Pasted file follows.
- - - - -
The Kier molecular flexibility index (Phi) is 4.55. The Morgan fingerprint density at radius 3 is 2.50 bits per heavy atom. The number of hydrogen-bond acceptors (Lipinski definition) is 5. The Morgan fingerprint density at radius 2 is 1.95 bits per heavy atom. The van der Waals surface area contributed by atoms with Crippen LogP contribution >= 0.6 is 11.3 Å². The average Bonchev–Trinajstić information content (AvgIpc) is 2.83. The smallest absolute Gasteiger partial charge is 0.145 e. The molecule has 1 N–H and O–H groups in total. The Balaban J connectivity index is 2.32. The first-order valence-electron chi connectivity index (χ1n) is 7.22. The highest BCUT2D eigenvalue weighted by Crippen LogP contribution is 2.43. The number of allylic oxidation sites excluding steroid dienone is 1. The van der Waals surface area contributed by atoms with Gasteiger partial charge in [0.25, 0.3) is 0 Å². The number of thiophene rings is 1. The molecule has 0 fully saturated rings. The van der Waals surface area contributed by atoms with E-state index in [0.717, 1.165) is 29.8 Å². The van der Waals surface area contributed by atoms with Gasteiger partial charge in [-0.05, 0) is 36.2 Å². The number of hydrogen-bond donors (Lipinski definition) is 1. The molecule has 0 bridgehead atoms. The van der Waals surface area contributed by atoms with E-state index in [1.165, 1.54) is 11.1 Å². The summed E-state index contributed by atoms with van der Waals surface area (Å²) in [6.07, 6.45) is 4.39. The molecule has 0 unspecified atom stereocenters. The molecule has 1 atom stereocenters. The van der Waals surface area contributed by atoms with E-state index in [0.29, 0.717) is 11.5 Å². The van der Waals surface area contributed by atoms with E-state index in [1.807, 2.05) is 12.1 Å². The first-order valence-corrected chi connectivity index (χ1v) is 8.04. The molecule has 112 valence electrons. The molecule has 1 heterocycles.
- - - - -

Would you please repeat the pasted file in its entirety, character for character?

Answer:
The Kier molecular flexibility index (Phi) is 4.55. The Morgan fingerprint density at radius 3 is 2.50 bits per heavy atom. The number of hydrogen-bond acceptors (Lipinski definition) is 5. The Morgan fingerprint density at radius 2 is 1.95 bits per heavy atom. The van der Waals surface area contributed by atoms with Crippen LogP contribution >= 0.6 is 11.3 Å². The average Bonchev–Trinajstić information content (AvgIpc) is 2.83. The smallest absolute Gasteiger partial charge is 0.145 e. The molecule has 1 N–H and O–H groups in total. The Balaban J connectivity index is 2.32. The first-order valence-electron chi connectivity index (χ1n) is 7.22. The highest BCUT2D eigenvalue weighted by Crippen LogP contribution is 2.43. The number of allylic oxidation sites excluding steroid dienone is 1. The van der Waals surface area contributed by atoms with Gasteiger partial charge in [0.25, 0.3) is 0 Å². The number of thiophene rings is 1. The molecule has 0 fully saturated rings. The van der Waals surface area contributed by atoms with E-state index in [0.717, 1.165) is 29.8 Å². The van der Waals surface area contributed by atoms with Gasteiger partial charge in [-0.05, 0) is 36.2 Å². The number of hydrogen-bond donors (Lipinski definition) is 1. The molecule has 0 bridgehead atoms. The van der Waals surface area contributed by atoms with E-state index in [1.165, 1.54) is 11.1 Å². The summed E-state index contributed by atoms with van der Waals surface area (Å²) in [6.07, 6.45) is 4.39. The molecule has 0 unspecified atom stereocenters. The molecule has 1 atom stereocenters. The van der Waals surface area contributed by atoms with E-state index in [0.29, 0.717) is 11.5 Å². The van der Waals surface area contributed by atoms with E-state index in [1.807, 2.05) is 12.1 Å². The first-order valence-corrected chi connectivity index (χ1v) is 8.04. The molecule has 112 valence electrons. The molecule has 1 heterocycles.